However, I am increasingly convicted that my home church is where I should be regularly. The commitment of God’s people to one place for a long period of time has great benefit as together we encourage, strengthen and grow the body of Christ. Time alongside people means you know each other’s struggles and joys and how you might support or challenge appropriately. Hopefully, you notice when someone is new and when someone is absent, so that people can be genuinely welcomed and followed up.
The commitment of God’s people to one place for a long period of time has great benefit as together we encourage, strengthen and grow the body of Christ
There is a special connection with these brothers and sisters. I share with them, confess to them, pray for them, pray with them, and delight to see them progressing in the faith. I see their giftings and how they use them faithfully. I grieve when they grieve and rejoice when they rejoice. They are my family.
5. I didn’t notice how much I missed my home until I returned
This is where reality hit. I knew I was not at church, I wasn’t seeing people and wasn’t worshipping with the people of God. But I didn’t truly grasp the lack until I returned. Only by again being part of the gathering did I realise what had been missing.
But what if I didn’t have to go back? Wasn’t truly convicted that it was part of my commitment to the body of Christ? (Wasn’t a minister’s wife and had to go?) It could become easier and easier to stay away. I might feel embarrassed it had been so long. I might be frustrated that no one realised I was missing. I might feel chastened if someone contacted me to find out why I had been absent.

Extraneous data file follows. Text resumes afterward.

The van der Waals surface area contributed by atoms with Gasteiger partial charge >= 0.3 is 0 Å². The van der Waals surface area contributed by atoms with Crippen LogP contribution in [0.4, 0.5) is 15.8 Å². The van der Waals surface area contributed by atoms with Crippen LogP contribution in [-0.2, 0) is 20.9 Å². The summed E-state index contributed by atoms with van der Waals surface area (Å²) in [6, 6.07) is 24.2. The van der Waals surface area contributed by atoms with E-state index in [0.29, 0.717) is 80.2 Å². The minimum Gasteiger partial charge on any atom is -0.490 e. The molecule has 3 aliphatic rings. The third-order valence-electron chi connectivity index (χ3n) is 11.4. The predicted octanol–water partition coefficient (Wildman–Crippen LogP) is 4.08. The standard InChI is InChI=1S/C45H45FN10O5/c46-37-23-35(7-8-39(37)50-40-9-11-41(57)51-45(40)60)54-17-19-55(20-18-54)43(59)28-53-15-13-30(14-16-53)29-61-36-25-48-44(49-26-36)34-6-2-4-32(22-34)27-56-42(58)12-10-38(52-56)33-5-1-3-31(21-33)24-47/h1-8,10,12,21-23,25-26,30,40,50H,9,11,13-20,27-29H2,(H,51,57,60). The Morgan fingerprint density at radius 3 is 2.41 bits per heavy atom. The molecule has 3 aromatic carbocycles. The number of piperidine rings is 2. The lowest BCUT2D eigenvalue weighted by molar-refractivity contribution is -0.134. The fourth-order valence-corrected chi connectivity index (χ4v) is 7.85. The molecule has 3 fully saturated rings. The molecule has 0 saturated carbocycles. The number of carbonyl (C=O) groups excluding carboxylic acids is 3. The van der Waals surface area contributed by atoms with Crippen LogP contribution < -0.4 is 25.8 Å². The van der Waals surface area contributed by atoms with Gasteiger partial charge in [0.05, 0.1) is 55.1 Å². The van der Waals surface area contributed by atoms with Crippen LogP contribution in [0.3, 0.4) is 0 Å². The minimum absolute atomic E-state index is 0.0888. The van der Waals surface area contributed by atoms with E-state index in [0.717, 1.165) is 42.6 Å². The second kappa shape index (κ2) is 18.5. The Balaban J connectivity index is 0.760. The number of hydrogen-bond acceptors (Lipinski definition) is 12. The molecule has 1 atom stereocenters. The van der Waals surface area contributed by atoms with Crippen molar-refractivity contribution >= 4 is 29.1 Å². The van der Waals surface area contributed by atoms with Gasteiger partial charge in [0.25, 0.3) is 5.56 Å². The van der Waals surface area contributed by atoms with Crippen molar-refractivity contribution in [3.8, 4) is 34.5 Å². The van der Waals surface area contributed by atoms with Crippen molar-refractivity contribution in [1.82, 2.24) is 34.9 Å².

And so, dear friends, if you are finding church hard, if you find it easy to stay away, if you think no one notices you are gone, let me encourage you from the words of Hebrews 10:19-25 that:
- We can have confidence to approach God, because Christ has died for us.
- We can draw near to him with a sincere heart and with full assurance of faith.
- We can hold unswervingly to the hope of Christ that we profess, because God who promises is faithful.
- Each one of us is needed to spur on each other to love and good deeds.
So therefore—let us not give up meeting together, but encourage one another all the more (at the very least, by turning up on Sunday), as we see the day of Christ approaching.